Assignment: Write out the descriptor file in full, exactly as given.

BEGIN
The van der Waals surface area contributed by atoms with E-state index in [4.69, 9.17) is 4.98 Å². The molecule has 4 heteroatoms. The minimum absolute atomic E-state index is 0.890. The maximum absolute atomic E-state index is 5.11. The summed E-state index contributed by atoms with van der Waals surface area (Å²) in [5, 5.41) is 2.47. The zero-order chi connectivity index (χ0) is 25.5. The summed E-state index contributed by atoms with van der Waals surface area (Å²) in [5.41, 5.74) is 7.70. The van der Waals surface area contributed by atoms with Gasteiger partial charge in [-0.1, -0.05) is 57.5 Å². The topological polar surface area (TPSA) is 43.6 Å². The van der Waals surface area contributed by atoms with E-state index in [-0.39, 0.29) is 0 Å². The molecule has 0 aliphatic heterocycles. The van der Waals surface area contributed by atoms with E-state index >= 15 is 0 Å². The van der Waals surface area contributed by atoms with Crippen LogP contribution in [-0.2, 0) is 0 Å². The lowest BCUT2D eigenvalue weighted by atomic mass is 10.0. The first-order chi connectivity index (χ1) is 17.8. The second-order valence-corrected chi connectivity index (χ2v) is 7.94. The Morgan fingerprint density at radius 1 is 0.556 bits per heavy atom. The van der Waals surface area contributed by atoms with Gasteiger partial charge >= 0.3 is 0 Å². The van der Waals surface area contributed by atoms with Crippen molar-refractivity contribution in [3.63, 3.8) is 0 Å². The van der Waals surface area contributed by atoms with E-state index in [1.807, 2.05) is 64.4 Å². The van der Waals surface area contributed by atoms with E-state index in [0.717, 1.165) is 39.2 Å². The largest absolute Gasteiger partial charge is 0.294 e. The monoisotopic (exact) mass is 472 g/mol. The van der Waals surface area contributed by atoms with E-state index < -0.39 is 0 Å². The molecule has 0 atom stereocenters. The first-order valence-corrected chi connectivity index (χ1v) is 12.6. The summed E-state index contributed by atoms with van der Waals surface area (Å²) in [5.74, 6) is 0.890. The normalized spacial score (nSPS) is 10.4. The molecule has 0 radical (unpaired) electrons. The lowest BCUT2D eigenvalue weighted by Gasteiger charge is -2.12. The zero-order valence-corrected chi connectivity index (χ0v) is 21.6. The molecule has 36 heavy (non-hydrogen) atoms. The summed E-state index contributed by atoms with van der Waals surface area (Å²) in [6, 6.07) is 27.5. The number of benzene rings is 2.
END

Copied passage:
The van der Waals surface area contributed by atoms with E-state index in [4.69, 9.17) is 4.98 Å². The molecule has 4 heteroatoms. The minimum absolute atomic E-state index is 0.890. The maximum absolute atomic E-state index is 5.11. The summed E-state index contributed by atoms with van der Waals surface area (Å²) in [5, 5.41) is 2.47. The zero-order chi connectivity index (χ0) is 25.5. The summed E-state index contributed by atoms with van der Waals surface area (Å²) in [5.41, 5.74) is 7.70. The van der Waals surface area contributed by atoms with Gasteiger partial charge in [-0.1, -0.05) is 57.5 Å². The topological polar surface area (TPSA) is 43.6 Å². The van der Waals surface area contributed by atoms with E-state index in [-0.39, 0.29) is 0 Å². The molecule has 0 aliphatic heterocycles. The van der Waals surface area contributed by atoms with E-state index >= 15 is 0 Å². The van der Waals surface area contributed by atoms with Crippen LogP contribution in [-0.2, 0) is 0 Å². The lowest BCUT2D eigenvalue weighted by atomic mass is 10.0. The first-order chi connectivity index (χ1) is 17.8. The second-order valence-corrected chi connectivity index (χ2v) is 7.94. The Morgan fingerprint density at radius 1 is 0.556 bits per heavy atom. The van der Waals surface area contributed by atoms with Gasteiger partial charge >= 0.3 is 0 Å². The van der Waals surface area contributed by atoms with Crippen molar-refractivity contribution in [3.63, 3.8) is 0 Å². The van der Waals surface area contributed by atoms with E-state index in [1.807, 2.05) is 64.4 Å². The van der Waals surface area contributed by atoms with E-state index in [0.717, 1.165) is 39.2 Å². The largest absolute Gasteiger partial charge is 0.294 e. The monoisotopic (exact) mass is 472 g/mol. The van der Waals surface area contributed by atoms with E-state index < -0.39 is 0 Å². The molecule has 0 atom stereocenters. The first-order valence-corrected chi connectivity index (χ1v) is 12.6. The summed E-state index contributed by atoms with van der Waals surface area (Å²) in [5.74, 6) is 0.890. The normalized spacial score (nSPS) is 10.4. The molecule has 0 radical (unpaired) electrons. The lowest BCUT2D eigenvalue weighted by Gasteiger charge is -2.12. The zero-order valence-corrected chi connectivity index (χ0v) is 21.6. The molecule has 36 heavy (non-hydrogen) atoms. The summed E-state index contributed by atoms with van der Waals surface area (Å²) in [6, 6.07) is 27.5. The number of benzene rings is 2.